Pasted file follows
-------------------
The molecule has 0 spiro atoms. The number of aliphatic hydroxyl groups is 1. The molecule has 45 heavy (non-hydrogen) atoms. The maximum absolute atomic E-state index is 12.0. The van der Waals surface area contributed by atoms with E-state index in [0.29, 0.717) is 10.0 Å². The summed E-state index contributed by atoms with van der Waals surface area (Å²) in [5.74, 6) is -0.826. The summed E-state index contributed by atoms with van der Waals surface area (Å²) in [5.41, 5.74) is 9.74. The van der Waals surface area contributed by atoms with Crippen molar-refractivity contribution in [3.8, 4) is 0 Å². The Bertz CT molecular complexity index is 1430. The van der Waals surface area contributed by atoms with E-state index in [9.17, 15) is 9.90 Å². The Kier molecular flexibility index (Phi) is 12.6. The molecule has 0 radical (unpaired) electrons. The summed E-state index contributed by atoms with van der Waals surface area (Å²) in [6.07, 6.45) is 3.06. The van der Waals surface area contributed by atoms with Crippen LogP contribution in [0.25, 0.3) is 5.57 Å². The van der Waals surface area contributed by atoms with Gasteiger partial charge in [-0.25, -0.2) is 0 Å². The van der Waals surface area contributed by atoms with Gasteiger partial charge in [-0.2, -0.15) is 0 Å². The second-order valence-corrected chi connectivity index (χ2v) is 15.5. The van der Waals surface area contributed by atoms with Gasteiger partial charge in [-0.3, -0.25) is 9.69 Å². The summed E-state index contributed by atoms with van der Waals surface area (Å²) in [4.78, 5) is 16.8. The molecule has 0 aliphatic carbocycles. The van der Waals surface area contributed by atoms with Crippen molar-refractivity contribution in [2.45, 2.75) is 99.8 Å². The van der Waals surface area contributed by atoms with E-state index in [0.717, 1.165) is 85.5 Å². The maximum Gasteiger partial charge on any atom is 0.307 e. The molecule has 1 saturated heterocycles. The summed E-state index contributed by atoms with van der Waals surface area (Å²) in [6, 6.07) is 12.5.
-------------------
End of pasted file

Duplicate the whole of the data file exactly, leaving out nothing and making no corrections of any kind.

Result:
The molecule has 0 spiro atoms. The number of aliphatic hydroxyl groups is 1. The molecule has 45 heavy (non-hydrogen) atoms. The maximum absolute atomic E-state index is 12.0. The van der Waals surface area contributed by atoms with E-state index in [0.29, 0.717) is 10.0 Å². The summed E-state index contributed by atoms with van der Waals surface area (Å²) in [5.74, 6) is -0.826. The summed E-state index contributed by atoms with van der Waals surface area (Å²) in [5.41, 5.74) is 9.74. The van der Waals surface area contributed by atoms with Crippen molar-refractivity contribution in [3.8, 4) is 0 Å². The Bertz CT molecular complexity index is 1430. The van der Waals surface area contributed by atoms with E-state index in [9.17, 15) is 9.90 Å². The Kier molecular flexibility index (Phi) is 12.6. The molecule has 0 radical (unpaired) electrons. The summed E-state index contributed by atoms with van der Waals surface area (Å²) in [6.07, 6.45) is 3.06. The van der Waals surface area contributed by atoms with Crippen LogP contribution in [0.25, 0.3) is 5.57 Å². The van der Waals surface area contributed by atoms with Gasteiger partial charge in [-0.25, -0.2) is 0 Å². The van der Waals surface area contributed by atoms with Gasteiger partial charge in [-0.2, -0.15) is 0 Å². The second-order valence-corrected chi connectivity index (χ2v) is 15.5. The van der Waals surface area contributed by atoms with Gasteiger partial charge in [-0.3, -0.25) is 9.69 Å². The summed E-state index contributed by atoms with van der Waals surface area (Å²) in [4.78, 5) is 16.8. The molecule has 0 aliphatic carbocycles. The van der Waals surface area contributed by atoms with Crippen molar-refractivity contribution in [2.45, 2.75) is 99.8 Å². The van der Waals surface area contributed by atoms with E-state index in [0.717, 1.165) is 85.5 Å². The maximum Gasteiger partial charge on any atom is 0.307 e. The molecule has 1 saturated heterocycles. The summed E-state index contributed by atoms with van der Waals surface area (Å²) in [6, 6.07) is 12.5.